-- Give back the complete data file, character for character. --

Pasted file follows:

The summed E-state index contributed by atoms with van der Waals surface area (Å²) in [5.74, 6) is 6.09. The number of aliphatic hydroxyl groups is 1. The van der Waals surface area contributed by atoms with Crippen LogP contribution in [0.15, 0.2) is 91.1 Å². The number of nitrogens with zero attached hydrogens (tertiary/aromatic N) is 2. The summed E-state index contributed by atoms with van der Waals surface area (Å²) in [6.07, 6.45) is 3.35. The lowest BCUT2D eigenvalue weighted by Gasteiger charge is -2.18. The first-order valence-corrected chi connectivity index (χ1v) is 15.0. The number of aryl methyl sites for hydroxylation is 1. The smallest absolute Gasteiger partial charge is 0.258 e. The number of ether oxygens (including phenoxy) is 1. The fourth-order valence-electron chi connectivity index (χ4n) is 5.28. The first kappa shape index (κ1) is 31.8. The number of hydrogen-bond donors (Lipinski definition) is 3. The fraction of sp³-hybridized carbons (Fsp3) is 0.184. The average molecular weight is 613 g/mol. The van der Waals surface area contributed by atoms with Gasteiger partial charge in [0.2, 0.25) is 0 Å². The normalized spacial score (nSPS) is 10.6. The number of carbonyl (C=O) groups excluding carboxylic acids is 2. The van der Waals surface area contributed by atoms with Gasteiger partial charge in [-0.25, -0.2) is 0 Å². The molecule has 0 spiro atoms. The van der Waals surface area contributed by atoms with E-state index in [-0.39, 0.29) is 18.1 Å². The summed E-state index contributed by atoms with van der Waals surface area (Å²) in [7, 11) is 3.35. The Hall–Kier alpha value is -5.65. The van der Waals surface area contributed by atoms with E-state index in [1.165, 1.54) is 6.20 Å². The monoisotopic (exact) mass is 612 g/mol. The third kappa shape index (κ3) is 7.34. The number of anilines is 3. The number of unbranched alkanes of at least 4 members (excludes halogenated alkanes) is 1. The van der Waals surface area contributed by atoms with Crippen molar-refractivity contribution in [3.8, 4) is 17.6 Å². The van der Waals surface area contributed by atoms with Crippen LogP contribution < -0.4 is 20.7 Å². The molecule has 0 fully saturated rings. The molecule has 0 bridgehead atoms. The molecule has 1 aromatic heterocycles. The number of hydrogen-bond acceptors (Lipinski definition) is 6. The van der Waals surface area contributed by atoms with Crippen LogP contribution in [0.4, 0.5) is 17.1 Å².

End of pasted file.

The summed E-state index contributed by atoms with van der Waals surface area (Å²) in [5.74, 6) is 6.09. The number of aliphatic hydroxyl groups is 1. The van der Waals surface area contributed by atoms with Crippen LogP contribution in [0.15, 0.2) is 91.1 Å². The number of nitrogens with zero attached hydrogens (tertiary/aromatic N) is 2. The summed E-state index contributed by atoms with van der Waals surface area (Å²) in [6.07, 6.45) is 3.35. The lowest BCUT2D eigenvalue weighted by Gasteiger charge is -2.18. The first-order valence-corrected chi connectivity index (χ1v) is 15.0. The number of aryl methyl sites for hydroxylation is 1. The smallest absolute Gasteiger partial charge is 0.258 e. The number of ether oxygens (including phenoxy) is 1. The fourth-order valence-electron chi connectivity index (χ4n) is 5.28. The first kappa shape index (κ1) is 31.8. The number of hydrogen-bond donors (Lipinski definition) is 3. The fraction of sp³-hybridized carbons (Fsp3) is 0.184. The average molecular weight is 613 g/mol. The van der Waals surface area contributed by atoms with Gasteiger partial charge in [0.2, 0.25) is 0 Å². The normalized spacial score (nSPS) is 10.6. The number of carbonyl (C=O) groups excluding carboxylic acids is 2. The van der Waals surface area contributed by atoms with Gasteiger partial charge in [-0.25, -0.2) is 0 Å². The molecule has 0 spiro atoms. The van der Waals surface area contributed by atoms with E-state index in [-0.39, 0.29) is 18.1 Å². The summed E-state index contributed by atoms with van der Waals surface area (Å²) in [7, 11) is 3.35. The Hall–Kier alpha value is -5.65. The van der Waals surface area contributed by atoms with E-state index in [1.165, 1.54) is 6.20 Å². The monoisotopic (exact) mass is 612 g/mol. The third kappa shape index (κ3) is 7.34. The number of anilines is 3. The number of unbranched alkanes of at least 4 members (excludes halogenated alkanes) is 1. The van der Waals surface area contributed by atoms with Crippen molar-refractivity contribution in [3.8, 4) is 17.6 Å². The van der Waals surface area contributed by atoms with Crippen LogP contribution < -0.4 is 20.7 Å². The molecule has 0 fully saturated rings. The molecule has 0 bridgehead atoms. The molecule has 1 aromatic heterocycles. The number of hydrogen-bond acceptors (Lipinski definition) is 6. The van der Waals surface area contributed by atoms with Crippen LogP contribution in [0.4, 0.5) is 17.1 Å².